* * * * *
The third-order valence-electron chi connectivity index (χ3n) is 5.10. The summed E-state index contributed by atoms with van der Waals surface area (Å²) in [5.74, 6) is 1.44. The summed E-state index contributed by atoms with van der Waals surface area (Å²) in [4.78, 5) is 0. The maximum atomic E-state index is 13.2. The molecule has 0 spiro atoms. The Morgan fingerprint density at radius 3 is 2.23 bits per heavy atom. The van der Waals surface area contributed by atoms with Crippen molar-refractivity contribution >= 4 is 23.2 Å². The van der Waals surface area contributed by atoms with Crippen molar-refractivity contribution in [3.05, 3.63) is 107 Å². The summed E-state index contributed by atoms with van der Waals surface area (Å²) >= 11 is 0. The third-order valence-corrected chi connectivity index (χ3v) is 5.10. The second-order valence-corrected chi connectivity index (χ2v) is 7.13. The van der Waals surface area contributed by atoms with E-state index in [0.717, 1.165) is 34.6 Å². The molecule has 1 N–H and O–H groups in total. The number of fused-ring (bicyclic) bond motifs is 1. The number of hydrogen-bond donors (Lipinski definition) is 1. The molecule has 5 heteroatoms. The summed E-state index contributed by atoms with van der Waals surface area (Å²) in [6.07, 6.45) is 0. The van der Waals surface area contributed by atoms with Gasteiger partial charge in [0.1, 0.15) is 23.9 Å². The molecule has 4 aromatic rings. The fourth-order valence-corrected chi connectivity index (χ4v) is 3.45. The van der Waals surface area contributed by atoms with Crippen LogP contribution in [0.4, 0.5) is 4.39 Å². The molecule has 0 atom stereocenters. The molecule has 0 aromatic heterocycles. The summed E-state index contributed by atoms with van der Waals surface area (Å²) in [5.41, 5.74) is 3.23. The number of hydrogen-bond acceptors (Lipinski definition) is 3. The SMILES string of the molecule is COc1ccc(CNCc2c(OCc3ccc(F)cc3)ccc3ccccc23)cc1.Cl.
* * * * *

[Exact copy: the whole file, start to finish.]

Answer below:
The third-order valence-electron chi connectivity index (χ3n) is 5.10. The summed E-state index contributed by atoms with van der Waals surface area (Å²) in [5.74, 6) is 1.44. The summed E-state index contributed by atoms with van der Waals surface area (Å²) in [4.78, 5) is 0. The maximum atomic E-state index is 13.2. The molecule has 0 spiro atoms. The Morgan fingerprint density at radius 3 is 2.23 bits per heavy atom. The van der Waals surface area contributed by atoms with Crippen molar-refractivity contribution >= 4 is 23.2 Å². The van der Waals surface area contributed by atoms with Crippen molar-refractivity contribution in [3.05, 3.63) is 107 Å². The summed E-state index contributed by atoms with van der Waals surface area (Å²) >= 11 is 0. The third-order valence-corrected chi connectivity index (χ3v) is 5.10. The second-order valence-corrected chi connectivity index (χ2v) is 7.13. The van der Waals surface area contributed by atoms with E-state index in [0.717, 1.165) is 34.6 Å². The molecule has 1 N–H and O–H groups in total. The number of fused-ring (bicyclic) bond motifs is 1. The number of hydrogen-bond donors (Lipinski definition) is 1. The molecule has 5 heteroatoms. The summed E-state index contributed by atoms with van der Waals surface area (Å²) in [6.07, 6.45) is 0. The van der Waals surface area contributed by atoms with Gasteiger partial charge in [0.1, 0.15) is 23.9 Å². The molecule has 4 aromatic rings. The fourth-order valence-corrected chi connectivity index (χ4v) is 3.45. The van der Waals surface area contributed by atoms with Crippen LogP contribution in [0.4, 0.5) is 4.39 Å². The molecule has 0 atom stereocenters. The molecule has 0 aromatic heterocycles. The summed E-state index contributed by atoms with van der Waals surface area (Å²) in [5.41, 5.74) is 3.23. The number of hydrogen-bond acceptors (Lipinski definition) is 3. The SMILES string of the molecule is COc1ccc(CNCc2c(OCc3ccc(F)cc3)ccc3ccccc23)cc1.Cl.